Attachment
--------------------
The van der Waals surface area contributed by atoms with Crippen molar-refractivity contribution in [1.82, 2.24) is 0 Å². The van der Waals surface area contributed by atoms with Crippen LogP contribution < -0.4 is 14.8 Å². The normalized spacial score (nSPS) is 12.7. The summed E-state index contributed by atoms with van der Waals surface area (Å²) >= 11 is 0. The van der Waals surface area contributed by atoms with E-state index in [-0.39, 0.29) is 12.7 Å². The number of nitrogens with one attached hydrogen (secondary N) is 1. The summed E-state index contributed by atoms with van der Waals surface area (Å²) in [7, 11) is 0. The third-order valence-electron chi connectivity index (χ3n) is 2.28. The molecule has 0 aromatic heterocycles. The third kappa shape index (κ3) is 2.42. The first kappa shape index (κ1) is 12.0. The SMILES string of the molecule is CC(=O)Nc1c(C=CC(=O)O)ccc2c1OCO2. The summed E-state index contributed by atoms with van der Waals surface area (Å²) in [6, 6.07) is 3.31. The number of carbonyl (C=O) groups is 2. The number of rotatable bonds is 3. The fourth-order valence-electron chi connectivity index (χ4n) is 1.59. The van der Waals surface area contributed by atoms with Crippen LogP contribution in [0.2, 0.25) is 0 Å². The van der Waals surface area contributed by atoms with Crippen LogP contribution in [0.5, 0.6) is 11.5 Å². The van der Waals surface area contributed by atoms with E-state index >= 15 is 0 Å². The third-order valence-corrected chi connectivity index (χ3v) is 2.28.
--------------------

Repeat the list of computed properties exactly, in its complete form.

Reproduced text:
The van der Waals surface area contributed by atoms with Crippen molar-refractivity contribution in [1.82, 2.24) is 0 Å². The van der Waals surface area contributed by atoms with Crippen LogP contribution < -0.4 is 14.8 Å². The normalized spacial score (nSPS) is 12.7. The summed E-state index contributed by atoms with van der Waals surface area (Å²) >= 11 is 0. The van der Waals surface area contributed by atoms with E-state index in [-0.39, 0.29) is 12.7 Å². The number of nitrogens with one attached hydrogen (secondary N) is 1. The summed E-state index contributed by atoms with van der Waals surface area (Å²) in [7, 11) is 0. The third-order valence-electron chi connectivity index (χ3n) is 2.28. The molecule has 0 aromatic heterocycles. The third kappa shape index (κ3) is 2.42. The first kappa shape index (κ1) is 12.0. The SMILES string of the molecule is CC(=O)Nc1c(C=CC(=O)O)ccc2c1OCO2. The summed E-state index contributed by atoms with van der Waals surface area (Å²) in [6, 6.07) is 3.31. The number of carbonyl (C=O) groups is 2. The number of rotatable bonds is 3. The fourth-order valence-electron chi connectivity index (χ4n) is 1.59. The van der Waals surface area contributed by atoms with Crippen LogP contribution in [0.2, 0.25) is 0 Å². The van der Waals surface area contributed by atoms with Crippen LogP contribution in [0.5, 0.6) is 11.5 Å². The van der Waals surface area contributed by atoms with E-state index >= 15 is 0 Å². The third-order valence-corrected chi connectivity index (χ3v) is 2.28.